Another doctored video of House Speaker Nancy Pelosi is going viral on Facebook. The social media giant has not taken down the clip, despite having fact-checkers flag it as "partly false."
The video, which was edited to have parts slowed down and sections cut out, shows Pelosi speaking at a May 20 news conference but makes it look as if she were impaired. The original C-SPAN video of the event shows her answering questions without any issues.
The deceptively edited clip was shared nearly 80,000 times on Facebook, according to Lead Stories, a third-party partner of the social media company that does independent fact-checking. The site concluded on Sunday that the video was "digitally slowed down to make it appear as if Pelosi was intoxicated." That analysis prompted Facebook to slap a "partly false" label in front of the video and to limit its distribution.
This is thefeaturing Pelosi that's gone viral. After the in May 2019, a Facebook spokesperson told CBS News on Monday that the company "took a number of key steps," including the use of third-party fact-checkers and updating Facebook policy to make explicit which media will be removed.
"When a video is determined false, its distribution is dramatically reduced and people who see it, try to share it, or have already shared it, see warnings alerting them that it's false," the company said.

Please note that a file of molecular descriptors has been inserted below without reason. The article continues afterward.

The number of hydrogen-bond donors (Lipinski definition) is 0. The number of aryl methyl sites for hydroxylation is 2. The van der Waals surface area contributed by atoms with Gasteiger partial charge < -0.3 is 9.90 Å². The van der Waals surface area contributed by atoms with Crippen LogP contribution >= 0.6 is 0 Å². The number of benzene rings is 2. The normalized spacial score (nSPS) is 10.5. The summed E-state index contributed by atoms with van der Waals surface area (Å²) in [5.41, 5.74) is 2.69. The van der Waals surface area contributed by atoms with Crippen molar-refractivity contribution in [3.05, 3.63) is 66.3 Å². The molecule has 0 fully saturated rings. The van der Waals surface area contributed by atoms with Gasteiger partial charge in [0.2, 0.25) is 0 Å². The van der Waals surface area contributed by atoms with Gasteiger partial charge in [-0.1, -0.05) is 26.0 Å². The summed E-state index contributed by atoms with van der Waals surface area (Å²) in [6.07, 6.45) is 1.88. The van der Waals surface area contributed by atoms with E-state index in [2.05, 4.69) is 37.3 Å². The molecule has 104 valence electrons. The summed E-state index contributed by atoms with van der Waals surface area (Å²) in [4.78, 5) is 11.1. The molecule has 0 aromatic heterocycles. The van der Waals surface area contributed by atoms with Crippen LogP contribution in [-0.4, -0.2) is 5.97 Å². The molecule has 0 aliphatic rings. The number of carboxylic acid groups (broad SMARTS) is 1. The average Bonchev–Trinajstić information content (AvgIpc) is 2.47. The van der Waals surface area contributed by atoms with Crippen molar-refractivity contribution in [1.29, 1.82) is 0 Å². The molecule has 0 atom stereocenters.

But Facebook's manipulated media policy states it will only remove content in certain limited scenarios, such as if a video were edited in a way that "would likely mislead someone into thinking that a subject of the video said words that they did not actually say."
Many users commented on the doctored video of Pelosi's speech and seemingly believed it to be true. A user who identifies himself as Will Allen uploaded the clip to Facebook and told commenters that the video is real, though he told CBS News he did not create it himself.
"I found it somewhere on the interweb if you had watched it to the end you will see the credits," he said in a message. "I support our President she does not, she is my enemy."
The video has a label at the end indicating it originated on TikTok. A TikTok spokesperson told CBS News in a statement that they removed the video for violating its synthetic media policy.
"Our users value seeing authentic content on TikTok, and we do too, which is why we remove harmful misleading and deceptive content as we become aware of it," the TikTok spokesperson said.
CBS News reached out to Pelosi's office, but did not immediately hear back.
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